Demonstration Site

The demonstration of stream restoration is in the Geronimo Creek watershed in Seguin, Texas at the Irma Lewis Seguin Outdoor Learning Center.

TWRI is coordinating with partners including the Irma Lewis Seguin Outdoor Learning Center, the Guadalupe-Blanco River Authority and the Geronimo and Alligator Creeks Watershed Partnership on this demonstration.

Riparian restoration and stream bank stabilization will lead to improvements in water quality, in-stream habitat, terrestrial wildlife, aquatic species and overall stream health. In addition, reduced sedimentation rates are a cost-effective strategy for extending the operational life of the state’s water supply reservoirs for water availability. The Geronimo and Alligator Creek Watershed Protection Plan, as does most watershed plans, includes implementing riparian forest and herbaceous buffers to reduce pollutant loads in the watershed.

At the demonstration site, we are implementing riparian buffers using natural bank stabilization techniques and planting native vegetation on one of the two sites of approximately 100 feet to demonstrate the difference in bank erosion rates and sediment suspended in the creek’s water. The vegetation holds the soil particles and stabilizes the bank, reducing bank erosion. The vegetation also acts as a filter for the water, especially during flood events, which, in turn, increases the stream’s overall water quality.

At the conclusion of the project, we will compare the results of erosion and total suspended solids in the creek of the restored site to the upstream non-restored site to show the benefits of the increased vegetation cover on the banks.

The restoration site prior to the planting restoration
The restoration site prior to the planting restoration
The restoration site about 4 months after planting restoration in June 2018
The restoration site about 4 months after planting restoration in June 2018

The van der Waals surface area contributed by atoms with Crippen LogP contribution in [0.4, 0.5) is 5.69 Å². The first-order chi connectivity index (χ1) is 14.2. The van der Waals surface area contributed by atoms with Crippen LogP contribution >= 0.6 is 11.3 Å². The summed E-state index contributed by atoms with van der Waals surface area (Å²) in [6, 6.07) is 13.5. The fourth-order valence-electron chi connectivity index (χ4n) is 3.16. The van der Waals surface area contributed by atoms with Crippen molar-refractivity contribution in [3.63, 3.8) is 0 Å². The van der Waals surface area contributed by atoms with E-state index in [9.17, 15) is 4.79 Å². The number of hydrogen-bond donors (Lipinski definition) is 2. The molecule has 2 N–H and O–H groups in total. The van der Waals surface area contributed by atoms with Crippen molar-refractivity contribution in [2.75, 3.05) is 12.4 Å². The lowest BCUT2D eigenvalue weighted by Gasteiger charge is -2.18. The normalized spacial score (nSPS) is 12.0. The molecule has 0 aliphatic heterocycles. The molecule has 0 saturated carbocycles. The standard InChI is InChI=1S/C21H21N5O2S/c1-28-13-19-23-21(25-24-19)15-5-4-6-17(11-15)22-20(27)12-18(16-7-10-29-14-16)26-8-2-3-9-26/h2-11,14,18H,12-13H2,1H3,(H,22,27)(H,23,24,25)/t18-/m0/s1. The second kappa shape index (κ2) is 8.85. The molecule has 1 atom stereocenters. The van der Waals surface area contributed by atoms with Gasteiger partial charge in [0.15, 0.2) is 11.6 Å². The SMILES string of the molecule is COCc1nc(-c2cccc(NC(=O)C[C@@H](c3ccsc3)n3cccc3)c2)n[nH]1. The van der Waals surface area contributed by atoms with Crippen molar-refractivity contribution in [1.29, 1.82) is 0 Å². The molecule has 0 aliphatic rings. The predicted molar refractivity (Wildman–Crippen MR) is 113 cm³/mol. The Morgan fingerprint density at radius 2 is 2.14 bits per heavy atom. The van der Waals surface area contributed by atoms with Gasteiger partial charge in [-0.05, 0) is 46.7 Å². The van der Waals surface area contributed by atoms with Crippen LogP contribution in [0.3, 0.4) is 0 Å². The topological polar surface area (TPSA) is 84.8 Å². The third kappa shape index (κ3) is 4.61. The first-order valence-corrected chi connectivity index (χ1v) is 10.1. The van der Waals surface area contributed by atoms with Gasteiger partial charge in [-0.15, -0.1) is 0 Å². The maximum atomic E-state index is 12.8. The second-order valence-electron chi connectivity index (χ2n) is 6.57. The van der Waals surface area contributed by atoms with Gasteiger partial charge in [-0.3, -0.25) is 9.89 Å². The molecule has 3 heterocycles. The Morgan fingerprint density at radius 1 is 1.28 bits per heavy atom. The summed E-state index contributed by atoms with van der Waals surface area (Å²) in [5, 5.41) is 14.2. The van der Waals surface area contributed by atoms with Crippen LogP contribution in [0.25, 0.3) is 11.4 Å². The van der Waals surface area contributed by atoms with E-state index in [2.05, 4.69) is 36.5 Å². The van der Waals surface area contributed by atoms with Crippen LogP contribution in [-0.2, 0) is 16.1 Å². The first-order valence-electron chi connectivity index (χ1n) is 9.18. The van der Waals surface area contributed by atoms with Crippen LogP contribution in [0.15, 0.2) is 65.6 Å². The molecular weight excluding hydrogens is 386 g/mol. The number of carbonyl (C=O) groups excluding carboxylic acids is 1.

Clare Entwistle Escamilla

Clare Entwistle Escamilla, TWRI research specialist, provides leadership for various research and extension projects, working with university faculty, state, local and federal governments and stakeholders, to address statewide water related issues.

Nathan Glavy

As Extension program specialist for TWRI, Nathan Glavy works on the development and execution of watershed planning projects and trainings, the watershed coordinator development program, and the water quality and riparian education programs.


    The Texas Water Resources Institute has published its latest Annual Report, focusing on accomplishments and project highlights from 2019.

    The Texas Water Resources Institute’s Urban Riparian and Stream Restoration Program will host an Urban Stream Processes and Restoration Training from 8:30 a.m.-4 p.m. Oct. 29 in New Braunfels for professionals interested in conducting stream restoration projects around the Interstate 35 corridor.

    If you follow Texas Water Resources Institute on social media (@TxWRI), you may have noticed our monthly program spotlights, but in case you missed it, for the month of September the focus was on our Urban Riparian & Stream Restoration Program.

    This month’s txH2O highlight is from the Fall 2017 issue of the magazine and focuses on the effectiveness of low impact development (LID) practices in reducing negative environmental impacts of urban growth.

    The Urban Riparian and Stream Restoration Program of the Texas Water Resources Institute will host an Urban Stream Processes and Restoration training from 8:30 a.m.-4 p.m. Sept. 19 in McKinney for professionals interested in conducting stream restoration projects in and around the Dallas area.

    From a math major to a watershed saver, Clare Entwistle, Texas Water Resources Institute (TWRI) research associate, knows that protecting riparian areas is important for the future of Texas.

    The Texas Water Resources Institute water team along with Ward Ling, Geronimo and Alligator Creek watershed coordinator, and volunteers recently planted native species along the Urban Riparian and Stream Restoration Program demonstration site located on Geronimo Creek at the Irma Lewis Seguin Outdoor Learning Center in Seguin, Texas.


    Riparian and natural resource professionals discussed current innovations and issues in riparian restoration and management at the Urban Riparian Symposium: Balancing the Challenges of Healthy Urban Streams Feb. 15-17 in Houston at Rice University’s BioScience Research Collaborative Building.

    The Urban Riparian Symposium will be held Feb. 15-17, 2017, in Houston, and natural resource professionals are invited to attend, share ideas and discuss management and policy issues.

    Even in cities, amidst the tall buildings, fast cars and busy people, there are still natural resources that need protection — particularly urban riparian areas, according to Nikki Dictson, Texas Water Resources Institute Extension program specialist. These vegetative buffers found along rivers and streams are complex ecosystems that include the land, plants, animals and network of streams within them.